But this is not only an issue for young believers. I have noted before the tendency of many to argue, not by reference to scripture, but with reference to creeds and confessions. Now, the Westminster Confession of Faith (or whatever your confession of choice may be) might well be correct in what it affirms. But it is only correct inasmuch as it rightly reflects scripture. But there is a troubling tendency, even among otherwise good Evangelical people, to lean hard on their creeds and confessions such that scripture takes a back seat. Given this tendency even among well taught, mature believers, I think it all the more dangerous for those with little church background. It is important that we lead our people to see scripture alone as our final and ultimate authority.
Alien to outsiders
The other day, I wrote about my view of enforced actions in church services. In response to that article, somebody tweeted the following:
Now, this is referring to the collective reading of scripture. Particularly collective readings when nobody bothers to put any words up so that those who don’t know them can join in or discern what is being said. I have a lot of sympathy with this and don’t think it is especially helpful for visitors.
The same is true, in my view, of creeds. The collective recital is not going to be helpful for those coming in from outside. To me, it feels overly formulaic, rather like chanting some magic words together. It also encourages people to chunter along with everybody else words that they almost certainly don’t mean. Few people like to feel out of place, the only one not doing what seemingly everyone else is doing, and so assuming we have taken the time to put the words up, will merrily join in affirming their belief in truths that they do not hold at all. Just as I don’t serve communion to those we can’t affirm as believers because we don’t want them to affirm what is clearly not true for them, I don’t think it’s helpful to encourage unbelievers to affirm in words things that are evidently not true for them either.
I appreciate for many, they have grown up with the creeds and for them it is very normal to recite them. But I have been in churches for 35 years and – as a good Dissenter – I don’t think I have ever once (or, at best, maybe once) recited a creed in church. It is traditionally very alien to me.
Now, I don’t think this argument in any way clinches anything. Sometimes, things that are alien are good, we just haven’t done them before. But it seems to me that there are reasons our traditions have sprung up as they have (some good reasons, some less good for all of our respective approaches).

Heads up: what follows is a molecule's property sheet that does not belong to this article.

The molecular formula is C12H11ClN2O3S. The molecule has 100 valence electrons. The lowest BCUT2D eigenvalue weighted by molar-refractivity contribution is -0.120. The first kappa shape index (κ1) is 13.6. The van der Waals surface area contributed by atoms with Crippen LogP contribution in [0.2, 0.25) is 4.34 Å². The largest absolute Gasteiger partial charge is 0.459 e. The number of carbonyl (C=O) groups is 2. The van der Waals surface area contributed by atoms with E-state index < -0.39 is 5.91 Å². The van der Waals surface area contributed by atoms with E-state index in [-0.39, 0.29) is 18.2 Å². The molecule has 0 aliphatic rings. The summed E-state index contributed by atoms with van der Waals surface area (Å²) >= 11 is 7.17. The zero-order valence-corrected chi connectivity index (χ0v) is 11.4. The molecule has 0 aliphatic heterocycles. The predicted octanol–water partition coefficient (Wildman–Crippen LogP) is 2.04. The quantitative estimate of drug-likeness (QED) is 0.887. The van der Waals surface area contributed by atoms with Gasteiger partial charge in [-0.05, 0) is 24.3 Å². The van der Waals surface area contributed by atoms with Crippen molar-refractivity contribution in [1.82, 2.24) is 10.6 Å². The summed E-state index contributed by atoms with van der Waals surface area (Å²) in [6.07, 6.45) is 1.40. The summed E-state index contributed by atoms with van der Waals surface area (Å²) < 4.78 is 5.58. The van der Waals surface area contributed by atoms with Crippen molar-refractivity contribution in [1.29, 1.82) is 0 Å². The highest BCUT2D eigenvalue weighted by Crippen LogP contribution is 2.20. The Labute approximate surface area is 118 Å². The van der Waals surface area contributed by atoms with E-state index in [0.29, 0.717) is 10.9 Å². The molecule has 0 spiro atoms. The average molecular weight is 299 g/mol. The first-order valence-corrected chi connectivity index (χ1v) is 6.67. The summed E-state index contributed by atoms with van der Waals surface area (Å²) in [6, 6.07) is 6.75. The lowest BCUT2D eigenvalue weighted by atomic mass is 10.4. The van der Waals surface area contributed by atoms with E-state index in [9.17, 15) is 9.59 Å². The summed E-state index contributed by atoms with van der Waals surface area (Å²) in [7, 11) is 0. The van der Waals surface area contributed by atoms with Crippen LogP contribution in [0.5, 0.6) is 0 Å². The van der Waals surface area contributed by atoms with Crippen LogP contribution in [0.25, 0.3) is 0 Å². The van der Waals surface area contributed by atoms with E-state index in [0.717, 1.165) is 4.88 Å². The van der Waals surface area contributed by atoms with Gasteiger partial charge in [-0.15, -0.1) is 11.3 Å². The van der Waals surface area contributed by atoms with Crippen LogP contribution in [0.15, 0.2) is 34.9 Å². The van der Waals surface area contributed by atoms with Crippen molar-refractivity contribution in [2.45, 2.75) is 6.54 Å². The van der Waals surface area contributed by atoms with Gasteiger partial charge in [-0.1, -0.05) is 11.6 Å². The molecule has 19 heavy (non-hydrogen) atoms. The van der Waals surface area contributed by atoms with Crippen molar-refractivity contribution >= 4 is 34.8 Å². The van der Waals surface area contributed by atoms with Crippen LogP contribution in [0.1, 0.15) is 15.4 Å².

But one of the reasons Baptists have particularly steered away from the creeds is that they are very culturally Anglican things to do in a service of worship. So what, you may wonder? Well, the view is very much that it was an Anglican thing to do because it was a Catholic thing to do before that. Indeed, the same creed is read in Catholic Services too. Baptists – especially those of a puritan bent – tended to want to get away from anything that smacked of Catholic holdover post-Reformation. Not a lot has changed about that position.
But equally, Baptists have tended away from it for some of the reasons cited above. We want people in the Word, not so much the creeds or confessions. Baptist are pointedly non-creedal. That isn’t to say we don’t have confessions. We had a good Baptist one published in 1644 before the Presbyterians got their finger out and completed the WCF. They certainly have their place and their value. But there weren’t many reciting that confession in the middle of their service of worship, just as you don’t find too many churches reciting the FIEC statement of faith today even though all churches affiliated to them hold to it and typically publish it on their websites. Ultimately, we don’t want people reciting these things; we want them firmly rooted in the Word and going to the source of authority for what they believe. Anything likely to detract from that is not likely to be favoured by Baptists.